Happy Thanksgiving!  

MILITARY HISTORY ONLINE

User:    Password:

 
(1863) Battle of Gettysburg
Author
Message
Larry Purtell
Little Meadows
PA USA
Posts: 907
The man who wounded General Hancock
Posted on: 4/21/2020 10:22:45 AM

Browsing Gettysburg related news items today and came up with this gem. Never saw this article before. From the Salina Weekly Herald. Salina Kansas. April 20, 1889

----------------------------------
"My goal is to live forever. So far, so good.
Gregory C. White
Canton
GA USA
Posts: 264
The man who wounded General Hancock
Posted on: 4/21/2020 11:11:33 AM

Was the 56th Virginia in the vicinity where Hancock was wounded ?
----------------------------------
"I do not believe that any man can adequately appreciate the world of to-day unless he has some knowledge of...[and] some feeling for...the history of the world of the past." Theodore Roosevelt
scoucer
Berlin
 Germany
Posts: 2715
The man who wounded General Hancock
Posted on: 4/21/2020 11:12:47 AM

Where is the "Like" button ?

Trevor
----------------------------------
`Hey don´t the wars come easy and don´t the peace come hard`- Buffy Sainte-Marie Some swim with the stream. Some swim against the stream. Me - I´m stuck somewhere in the woods and can´t even find the stupid stream.
Larry Purtell
Little Meadows
PA USA
Posts: 907
The man who wounded General Hancock
Posted on: 4/21/2020 11:23:41 AM

Quote:
Was the 56th Virginia in the vicinity where Hancock was wounded ?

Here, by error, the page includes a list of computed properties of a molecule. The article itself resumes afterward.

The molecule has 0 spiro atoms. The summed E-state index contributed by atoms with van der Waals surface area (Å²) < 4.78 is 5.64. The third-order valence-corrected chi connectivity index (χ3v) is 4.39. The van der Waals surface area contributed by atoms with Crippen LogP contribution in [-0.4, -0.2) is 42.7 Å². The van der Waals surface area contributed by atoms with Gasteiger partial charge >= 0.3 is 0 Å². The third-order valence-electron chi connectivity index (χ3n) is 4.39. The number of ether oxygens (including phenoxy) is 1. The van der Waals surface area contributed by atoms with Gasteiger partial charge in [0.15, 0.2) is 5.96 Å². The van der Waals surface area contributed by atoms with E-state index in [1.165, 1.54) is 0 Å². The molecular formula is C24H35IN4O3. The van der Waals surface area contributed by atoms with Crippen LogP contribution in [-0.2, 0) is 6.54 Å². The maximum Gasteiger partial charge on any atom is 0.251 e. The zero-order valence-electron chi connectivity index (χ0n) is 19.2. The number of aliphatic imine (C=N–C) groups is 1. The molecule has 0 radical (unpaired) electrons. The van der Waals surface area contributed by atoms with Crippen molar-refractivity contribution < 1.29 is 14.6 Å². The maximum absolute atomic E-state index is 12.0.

The 56th VA infantry was part of Kempers brigade so depending on their place in he brigade formation it's possible that this story is true.

Larry
----------------------------------
"My goal is to live forever. So far, so good.
Michigan Dave
Muskegon, Michigan
MI USA
Posts: 5755
The man who wounded General Hancock
Posted on: 4/22/2020 9:15:33 AM

Hi Larry,

Great article and follow up, I admire soldiers who pass on a chance to kill a valiant leader, like Hancock the Surpurb, didn’t something similar happen to Joshua Chamberlain? It’s kind of like humanity, and sportsmanship on the battlefield. I just read, The Battle of New Market, by William C Davis, very moving how Gen Breckenridge did not want to commit the teenage cadets, some as young as 15, of VMI, to the battle, but in the heat of the conflict, he had no choice! He did so with tears in his eyes, they suffered 47 casualties, 10 killed, but helped win the battle! They are honored to this day every May, 15th. Breckenridge like Stonwall is very well respected as an officer in Virginia!

Thanks again,
MD
----------------------------------
"The brave men, living and dead, who struggled here, have consecrated it, far above our poor power to add or detract."
Gregory C. White
Canton
GA USA
Posts: 264
The man who wounded General Hancock
Posted on: 4/22/2020 11:01:24 AM

Quote:
Hi Larry,

Great article and follow up, I admire soldiers who pass on a chance to kill a valiant leader, like Hancock the Surpurb, didn’t something similar happen to Joshua Chamberlain? It’s kind of like humanity, and sportsmanship on the battlefield. I just read, The Battle of New Market, by William C Davis, very moving how Gen Breckenridge did not want to commit the teenage cadets, some as young as 15, of VMI, to the battle, but in the heat of the conflict, he had no choice! He did so with tears in his eyes, they suffered 47 casualties, 10 killed, but helped win the battle! They are honored to this day every May, 15th. Breckenridge like Stonwall is very well respected as an officer in Virginia!